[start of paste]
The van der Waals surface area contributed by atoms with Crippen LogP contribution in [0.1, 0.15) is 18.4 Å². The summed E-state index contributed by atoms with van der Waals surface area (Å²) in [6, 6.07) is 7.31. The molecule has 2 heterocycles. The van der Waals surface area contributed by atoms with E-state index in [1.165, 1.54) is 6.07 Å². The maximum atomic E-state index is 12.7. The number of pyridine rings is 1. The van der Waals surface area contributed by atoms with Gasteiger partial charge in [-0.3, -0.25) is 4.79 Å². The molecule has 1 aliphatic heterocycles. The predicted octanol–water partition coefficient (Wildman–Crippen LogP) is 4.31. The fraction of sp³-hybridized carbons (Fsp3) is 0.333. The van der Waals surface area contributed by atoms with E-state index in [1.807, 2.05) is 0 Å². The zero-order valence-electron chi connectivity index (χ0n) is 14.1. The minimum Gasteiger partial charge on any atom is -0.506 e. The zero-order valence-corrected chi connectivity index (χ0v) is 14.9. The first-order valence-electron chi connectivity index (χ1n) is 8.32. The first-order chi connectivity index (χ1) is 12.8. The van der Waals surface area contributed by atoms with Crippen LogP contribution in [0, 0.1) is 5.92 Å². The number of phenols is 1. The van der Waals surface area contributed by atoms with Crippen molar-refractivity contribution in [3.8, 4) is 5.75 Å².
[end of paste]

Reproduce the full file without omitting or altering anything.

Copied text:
The van der Waals surface area contributed by atoms with Crippen LogP contribution in [0.1, 0.15) is 18.4 Å². The summed E-state index contributed by atoms with van der Waals surface area (Å²) in [6, 6.07) is 7.31. The molecule has 2 heterocycles. The van der Waals surface area contributed by atoms with E-state index in [1.165, 1.54) is 6.07 Å². The maximum atomic E-state index is 12.7. The number of pyridine rings is 1. The van der Waals surface area contributed by atoms with Gasteiger partial charge in [-0.3, -0.25) is 4.79 Å². The molecule has 1 aliphatic heterocycles. The predicted octanol–water partition coefficient (Wildman–Crippen LogP) is 4.31. The fraction of sp³-hybridized carbons (Fsp3) is 0.333. The van der Waals surface area contributed by atoms with E-state index in [1.807, 2.05) is 0 Å². The zero-order valence-electron chi connectivity index (χ0n) is 14.1. The minimum Gasteiger partial charge on any atom is -0.506 e. The zero-order valence-corrected chi connectivity index (χ0v) is 14.9. The first-order valence-electron chi connectivity index (χ1n) is 8.32. The first-order chi connectivity index (χ1) is 12.8. The van der Waals surface area contributed by atoms with Crippen LogP contribution in [0, 0.1) is 5.92 Å². The number of phenols is 1. The van der Waals surface area contributed by atoms with Crippen molar-refractivity contribution in [3.8, 4) is 5.75 Å².